At the beginning of a new year, we (humans) have a tendency to assess the previous year and makes resolutions for the up-coming year. The same is true for our work life when we develop our goals and objectives. These are great individual exercises in understanding your strengths, wants and areas for improvement as a professional. However, how often and how diligently do we evaluate the infrastructure that is expected to support your performance? How do you know what the risks and barriers to success are?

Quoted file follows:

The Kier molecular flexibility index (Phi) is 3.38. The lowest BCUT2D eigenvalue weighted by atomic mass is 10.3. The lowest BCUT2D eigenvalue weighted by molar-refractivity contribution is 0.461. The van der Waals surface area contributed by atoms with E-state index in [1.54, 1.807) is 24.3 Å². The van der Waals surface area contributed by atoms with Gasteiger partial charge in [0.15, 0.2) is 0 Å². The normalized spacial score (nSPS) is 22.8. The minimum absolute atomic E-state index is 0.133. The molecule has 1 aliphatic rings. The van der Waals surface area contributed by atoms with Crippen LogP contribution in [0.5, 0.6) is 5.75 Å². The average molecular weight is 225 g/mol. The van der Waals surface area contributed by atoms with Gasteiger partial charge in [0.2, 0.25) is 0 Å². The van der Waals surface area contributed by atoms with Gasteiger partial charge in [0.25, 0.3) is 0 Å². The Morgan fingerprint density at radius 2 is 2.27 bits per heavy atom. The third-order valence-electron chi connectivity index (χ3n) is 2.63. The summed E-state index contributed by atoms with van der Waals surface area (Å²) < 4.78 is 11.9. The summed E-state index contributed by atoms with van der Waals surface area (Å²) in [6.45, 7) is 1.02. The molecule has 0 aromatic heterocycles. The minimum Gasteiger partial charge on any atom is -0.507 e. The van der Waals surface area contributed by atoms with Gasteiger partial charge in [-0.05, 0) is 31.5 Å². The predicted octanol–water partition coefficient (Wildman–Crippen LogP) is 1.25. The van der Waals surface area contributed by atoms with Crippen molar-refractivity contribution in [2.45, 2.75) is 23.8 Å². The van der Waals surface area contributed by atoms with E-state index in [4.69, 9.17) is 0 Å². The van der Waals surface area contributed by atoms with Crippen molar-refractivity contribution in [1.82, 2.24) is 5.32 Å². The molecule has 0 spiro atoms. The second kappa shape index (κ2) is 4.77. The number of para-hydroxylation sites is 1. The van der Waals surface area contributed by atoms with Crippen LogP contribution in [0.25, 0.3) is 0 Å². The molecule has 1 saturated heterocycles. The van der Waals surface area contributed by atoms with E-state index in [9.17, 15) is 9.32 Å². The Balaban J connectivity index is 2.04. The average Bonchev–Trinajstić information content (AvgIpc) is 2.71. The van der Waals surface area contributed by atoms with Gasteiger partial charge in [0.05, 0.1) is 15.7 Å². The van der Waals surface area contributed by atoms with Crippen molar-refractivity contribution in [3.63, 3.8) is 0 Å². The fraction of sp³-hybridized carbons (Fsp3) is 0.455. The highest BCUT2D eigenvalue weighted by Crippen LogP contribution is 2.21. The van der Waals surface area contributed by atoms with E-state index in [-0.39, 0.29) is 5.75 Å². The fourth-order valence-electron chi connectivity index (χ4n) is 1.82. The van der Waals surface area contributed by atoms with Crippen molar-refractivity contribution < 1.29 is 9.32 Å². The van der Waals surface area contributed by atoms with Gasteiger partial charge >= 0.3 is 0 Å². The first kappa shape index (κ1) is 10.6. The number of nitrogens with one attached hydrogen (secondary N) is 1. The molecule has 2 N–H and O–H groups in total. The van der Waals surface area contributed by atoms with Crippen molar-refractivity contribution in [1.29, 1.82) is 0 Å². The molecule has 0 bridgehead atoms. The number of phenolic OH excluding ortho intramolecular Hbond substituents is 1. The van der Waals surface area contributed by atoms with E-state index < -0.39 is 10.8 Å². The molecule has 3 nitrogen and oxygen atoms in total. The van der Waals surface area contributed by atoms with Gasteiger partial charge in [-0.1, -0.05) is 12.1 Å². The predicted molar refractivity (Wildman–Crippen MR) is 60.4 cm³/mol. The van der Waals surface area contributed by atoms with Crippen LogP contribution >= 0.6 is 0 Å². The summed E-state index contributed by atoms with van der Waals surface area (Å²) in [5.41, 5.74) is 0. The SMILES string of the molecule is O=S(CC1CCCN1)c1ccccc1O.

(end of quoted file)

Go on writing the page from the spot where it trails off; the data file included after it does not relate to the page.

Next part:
The standard response is that the audits ‘catch’ those things that need to be improved. Audits are necessary and mandated by the regulations. An audit is a retrospective review of documentation to identify non-compliance. The interviews conducted are, generally speaking, the conduit to determine what type of documentation to request. That documentation is reviewed to assess if it supports or agrees with the information provided during the interview. In addition, the look back for an audit is usually about two years. Processes and organizational structures change frequently so some of what is reviewed could be moot based on how the company has evolved. Additionally, an audit lasts, on average, three days. Three days is very short timeframe to complete an in-depth review of two years’ worth of content to have absolute confidence that all non-conformances are identified. Audits are conducted as part of the company’s Quality Management System. The Quality organization is conducting audits, choses and qualifies the auditors and produces reports that contain non-compliances. All non-conformances are risks, however, not all risks are non-conformances. As a functional area, this makes it extremely difficult to understand the strengths and weakness of the function and the associated risks which could impede improvement or are barriers to success. Performing an internal assessment is an activity that identifies risks before they become non-compliances.